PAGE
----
Facebook Blogging

Edward Hugh has a lively and enjoyable Facebook community where he publishes frequent breaking news economics links and short updates. If you would like to receive these updates on a regular basis and join the debate please invite Edward as a friend by clicking the Facebook link at the top of the right sidebar.

Thursday, September 15, 2005

German Elections and the Euro

There are a lot of good posts being written over at a Fistful of Euros on the German elections (here, here, here and here). The outlook is very uncertain. Personally my money would be on the grand coalition idea (CDU/SPD) with Merkel winning the election *without* the necessary absolute majority.

This is starting to lead to 'euro speculation':

The euro fell against the dollar in Asia for a third day this week on concern economic growth in Europe will be worse than that of the U.S.

The European currency also fell after polls showed German opposition leader Angela Merkel may be forced to share power with Chancellor Gerhard Schroeder's party. Merkel is promising cuts in welfare spending and a loosening of labor laws in Germany that if implemented would likely help economic expansion in the country.

I'm very sceptical about the importance of this phenomenon in relation to the German elections. I think the *euro* is overvalued relative to the USD given the relative strengths of the eurozone and US economies, I don't think Germany (any more than Japan) will have a 'miracle recovery' (although companies from both countries will give their US rivals a real run for their money in third country export markets).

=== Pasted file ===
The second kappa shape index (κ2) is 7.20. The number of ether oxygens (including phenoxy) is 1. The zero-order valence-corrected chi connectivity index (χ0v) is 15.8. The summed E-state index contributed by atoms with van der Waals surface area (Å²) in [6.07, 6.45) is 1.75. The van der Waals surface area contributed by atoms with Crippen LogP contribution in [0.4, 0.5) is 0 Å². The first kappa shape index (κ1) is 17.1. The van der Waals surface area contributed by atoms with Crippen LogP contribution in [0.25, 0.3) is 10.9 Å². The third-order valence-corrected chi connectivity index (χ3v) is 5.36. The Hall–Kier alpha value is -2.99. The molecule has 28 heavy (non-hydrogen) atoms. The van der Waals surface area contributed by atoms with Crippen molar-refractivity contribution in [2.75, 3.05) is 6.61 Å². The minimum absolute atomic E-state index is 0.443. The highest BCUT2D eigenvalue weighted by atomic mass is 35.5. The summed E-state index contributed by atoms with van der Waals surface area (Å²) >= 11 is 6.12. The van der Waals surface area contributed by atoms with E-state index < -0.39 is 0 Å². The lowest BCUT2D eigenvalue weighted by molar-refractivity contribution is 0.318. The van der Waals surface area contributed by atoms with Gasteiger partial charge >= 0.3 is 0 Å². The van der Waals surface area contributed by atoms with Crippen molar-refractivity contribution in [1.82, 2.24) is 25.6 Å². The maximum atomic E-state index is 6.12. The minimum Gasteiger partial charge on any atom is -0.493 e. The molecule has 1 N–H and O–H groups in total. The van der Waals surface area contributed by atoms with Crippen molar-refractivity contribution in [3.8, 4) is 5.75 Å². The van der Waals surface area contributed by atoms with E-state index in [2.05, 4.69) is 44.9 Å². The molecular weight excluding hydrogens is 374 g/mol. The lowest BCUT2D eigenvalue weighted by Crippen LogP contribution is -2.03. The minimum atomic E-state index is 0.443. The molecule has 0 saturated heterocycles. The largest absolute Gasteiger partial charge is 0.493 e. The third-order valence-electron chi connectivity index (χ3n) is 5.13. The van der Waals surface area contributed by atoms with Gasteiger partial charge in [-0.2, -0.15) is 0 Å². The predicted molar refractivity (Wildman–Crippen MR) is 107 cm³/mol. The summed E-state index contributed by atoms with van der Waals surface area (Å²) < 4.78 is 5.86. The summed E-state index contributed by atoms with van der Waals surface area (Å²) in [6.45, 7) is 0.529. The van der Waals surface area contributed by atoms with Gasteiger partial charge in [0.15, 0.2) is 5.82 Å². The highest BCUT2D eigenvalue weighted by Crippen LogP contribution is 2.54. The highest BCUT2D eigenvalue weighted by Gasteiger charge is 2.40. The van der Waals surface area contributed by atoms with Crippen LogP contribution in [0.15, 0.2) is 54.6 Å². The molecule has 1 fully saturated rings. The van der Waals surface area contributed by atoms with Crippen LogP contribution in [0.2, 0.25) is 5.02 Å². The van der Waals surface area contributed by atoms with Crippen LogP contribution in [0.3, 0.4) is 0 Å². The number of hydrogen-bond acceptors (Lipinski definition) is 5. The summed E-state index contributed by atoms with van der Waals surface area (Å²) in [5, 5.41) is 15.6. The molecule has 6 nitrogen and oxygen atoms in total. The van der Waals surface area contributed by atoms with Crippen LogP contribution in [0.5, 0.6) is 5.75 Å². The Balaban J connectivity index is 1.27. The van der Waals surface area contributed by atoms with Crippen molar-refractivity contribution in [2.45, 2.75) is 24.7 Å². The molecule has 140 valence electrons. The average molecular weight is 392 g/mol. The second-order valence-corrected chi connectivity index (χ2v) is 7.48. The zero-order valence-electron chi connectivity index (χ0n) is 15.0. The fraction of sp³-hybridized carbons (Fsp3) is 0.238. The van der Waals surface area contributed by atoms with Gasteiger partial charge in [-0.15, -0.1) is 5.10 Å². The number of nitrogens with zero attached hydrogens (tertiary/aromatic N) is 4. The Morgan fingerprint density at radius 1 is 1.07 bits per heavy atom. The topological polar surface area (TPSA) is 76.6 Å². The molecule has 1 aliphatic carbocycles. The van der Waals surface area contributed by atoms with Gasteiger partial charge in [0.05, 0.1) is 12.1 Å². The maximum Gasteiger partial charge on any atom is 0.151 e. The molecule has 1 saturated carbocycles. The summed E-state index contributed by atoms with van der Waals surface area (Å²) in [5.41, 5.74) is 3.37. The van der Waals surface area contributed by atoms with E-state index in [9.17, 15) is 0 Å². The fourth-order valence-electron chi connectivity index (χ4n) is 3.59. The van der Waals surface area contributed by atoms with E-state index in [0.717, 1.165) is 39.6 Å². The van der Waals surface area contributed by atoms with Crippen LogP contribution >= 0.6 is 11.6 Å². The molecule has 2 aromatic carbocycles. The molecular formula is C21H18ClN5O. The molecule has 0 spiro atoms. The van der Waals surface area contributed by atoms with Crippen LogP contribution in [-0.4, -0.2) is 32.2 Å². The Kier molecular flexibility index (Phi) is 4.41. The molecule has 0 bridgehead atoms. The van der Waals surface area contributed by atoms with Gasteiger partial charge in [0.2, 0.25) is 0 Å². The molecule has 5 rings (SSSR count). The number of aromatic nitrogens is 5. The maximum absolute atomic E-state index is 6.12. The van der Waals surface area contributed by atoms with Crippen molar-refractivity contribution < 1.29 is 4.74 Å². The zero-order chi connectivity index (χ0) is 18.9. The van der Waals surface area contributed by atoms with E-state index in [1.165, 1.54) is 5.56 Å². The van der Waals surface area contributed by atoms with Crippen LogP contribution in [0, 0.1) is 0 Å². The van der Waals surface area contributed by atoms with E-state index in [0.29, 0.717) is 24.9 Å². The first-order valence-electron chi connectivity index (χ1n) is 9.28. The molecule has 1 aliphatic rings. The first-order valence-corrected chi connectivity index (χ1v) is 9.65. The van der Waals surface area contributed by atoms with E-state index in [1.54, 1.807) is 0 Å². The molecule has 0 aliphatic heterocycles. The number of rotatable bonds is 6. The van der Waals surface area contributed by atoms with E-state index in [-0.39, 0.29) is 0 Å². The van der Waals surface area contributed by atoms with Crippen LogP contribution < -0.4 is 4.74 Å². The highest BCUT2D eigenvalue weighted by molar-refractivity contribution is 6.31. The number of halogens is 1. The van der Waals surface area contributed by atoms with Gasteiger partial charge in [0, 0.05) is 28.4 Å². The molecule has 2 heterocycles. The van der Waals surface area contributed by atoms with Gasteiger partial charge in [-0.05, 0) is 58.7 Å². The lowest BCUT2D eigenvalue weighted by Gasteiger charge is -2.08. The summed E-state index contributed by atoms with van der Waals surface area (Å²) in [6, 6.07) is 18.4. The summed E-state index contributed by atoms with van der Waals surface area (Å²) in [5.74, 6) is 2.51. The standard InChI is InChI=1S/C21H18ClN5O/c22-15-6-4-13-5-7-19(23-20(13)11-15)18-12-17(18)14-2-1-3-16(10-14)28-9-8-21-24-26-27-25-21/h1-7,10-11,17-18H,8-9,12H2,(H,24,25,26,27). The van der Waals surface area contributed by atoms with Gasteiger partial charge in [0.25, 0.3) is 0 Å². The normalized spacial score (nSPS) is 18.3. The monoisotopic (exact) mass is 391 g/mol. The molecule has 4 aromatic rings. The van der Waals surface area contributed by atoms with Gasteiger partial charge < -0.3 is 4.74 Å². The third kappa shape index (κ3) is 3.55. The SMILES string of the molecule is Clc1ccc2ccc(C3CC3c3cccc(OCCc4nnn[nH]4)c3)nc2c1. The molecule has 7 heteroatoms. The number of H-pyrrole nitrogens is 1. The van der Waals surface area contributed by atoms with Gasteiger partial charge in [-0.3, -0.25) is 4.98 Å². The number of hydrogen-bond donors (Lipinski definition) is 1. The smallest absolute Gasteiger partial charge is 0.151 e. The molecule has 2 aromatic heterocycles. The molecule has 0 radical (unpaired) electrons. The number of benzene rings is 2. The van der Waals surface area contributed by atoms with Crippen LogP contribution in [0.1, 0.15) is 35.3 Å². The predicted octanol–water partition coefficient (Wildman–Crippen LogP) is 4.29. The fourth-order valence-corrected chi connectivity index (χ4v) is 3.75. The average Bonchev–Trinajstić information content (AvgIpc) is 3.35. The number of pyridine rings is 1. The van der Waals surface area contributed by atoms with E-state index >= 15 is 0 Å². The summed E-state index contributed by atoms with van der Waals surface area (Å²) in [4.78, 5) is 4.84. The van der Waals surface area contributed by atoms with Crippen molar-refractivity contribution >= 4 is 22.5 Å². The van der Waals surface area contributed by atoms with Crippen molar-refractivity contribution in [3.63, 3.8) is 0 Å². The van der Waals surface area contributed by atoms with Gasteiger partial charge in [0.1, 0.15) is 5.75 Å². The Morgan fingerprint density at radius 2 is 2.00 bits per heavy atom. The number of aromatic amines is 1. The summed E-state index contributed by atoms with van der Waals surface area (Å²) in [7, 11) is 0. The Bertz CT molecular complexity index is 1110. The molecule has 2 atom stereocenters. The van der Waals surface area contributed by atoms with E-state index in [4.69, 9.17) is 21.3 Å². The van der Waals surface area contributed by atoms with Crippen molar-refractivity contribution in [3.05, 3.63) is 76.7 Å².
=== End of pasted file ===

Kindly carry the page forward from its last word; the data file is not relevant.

At the end of the day, my feeling is that the financial markets are 'in over their heads' on both the outlook for the German and the Japanese economy, although the extent to which this excessive exposure is 'spin driven' or simply a structural product of inbuilt hedging I couldn't say.

And btw, it's all very quiet about Italy at the moment, but that only means that it's off the radar, not that the economic problems have magically gone away. Just keep watching.

And finally, finally, look at how differently Bloomberg spins the earlier referred to BoJ story.There is one nice quote from Iwata though:

``The economy is returning to a phase of a moderate but lasting and self-sustaining recovery.''
This is the point. This is what isn't happening, not in this, or in any other conceivable possible world. It's the self-sustaining bit that is now just impossible.

No comments: